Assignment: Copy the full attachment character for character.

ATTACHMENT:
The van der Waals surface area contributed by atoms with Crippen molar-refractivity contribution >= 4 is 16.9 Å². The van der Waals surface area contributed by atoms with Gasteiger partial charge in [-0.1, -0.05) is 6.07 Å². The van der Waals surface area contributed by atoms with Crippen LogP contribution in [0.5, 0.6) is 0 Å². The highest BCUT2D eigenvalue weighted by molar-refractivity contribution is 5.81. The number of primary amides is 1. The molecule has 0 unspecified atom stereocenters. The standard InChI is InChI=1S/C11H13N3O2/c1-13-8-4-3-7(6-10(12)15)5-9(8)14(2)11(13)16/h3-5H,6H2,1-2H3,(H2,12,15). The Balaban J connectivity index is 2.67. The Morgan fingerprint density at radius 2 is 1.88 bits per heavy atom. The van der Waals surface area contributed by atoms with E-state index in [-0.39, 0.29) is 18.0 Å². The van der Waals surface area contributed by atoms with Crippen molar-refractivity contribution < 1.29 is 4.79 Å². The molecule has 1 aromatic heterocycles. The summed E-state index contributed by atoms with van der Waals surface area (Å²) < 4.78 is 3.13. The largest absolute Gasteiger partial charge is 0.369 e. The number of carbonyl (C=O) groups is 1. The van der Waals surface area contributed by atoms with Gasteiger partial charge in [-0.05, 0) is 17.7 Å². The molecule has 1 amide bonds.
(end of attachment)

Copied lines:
The van der Waals surface area contributed by atoms with Crippen molar-refractivity contribution >= 4 is 16.9 Å². The van der Waals surface area contributed by atoms with Gasteiger partial charge in [-0.1, -0.05) is 6.07 Å². The van der Waals surface area contributed by atoms with Crippen LogP contribution in [0.5, 0.6) is 0 Å². The highest BCUT2D eigenvalue weighted by molar-refractivity contribution is 5.81. The number of primary amides is 1. The molecule has 0 unspecified atom stereocenters. The standard InChI is InChI=1S/C11H13N3O2/c1-13-8-4-3-7(6-10(12)15)5-9(8)14(2)11(13)16/h3-5H,6H2,1-2H3,(H2,12,15). The Balaban J connectivity index is 2.67. The Morgan fingerprint density at radius 2 is 1.88 bits per heavy atom. The van der Waals surface area contributed by atoms with E-state index in [-0.39, 0.29) is 18.0 Å². The van der Waals surface area contributed by atoms with Crippen molar-refractivity contribution < 1.29 is 4.79 Å². The molecule has 1 aromatic heterocycles. The summed E-state index contributed by atoms with van der Waals surface area (Å²) < 4.78 is 3.13. The largest absolute Gasteiger partial charge is 0.369 e. The number of carbonyl (C=O) groups is 1. The van der Waals surface area contributed by atoms with Gasteiger partial charge in [-0.05, 0) is 17.7 Å². The molecule has 1 amide bonds.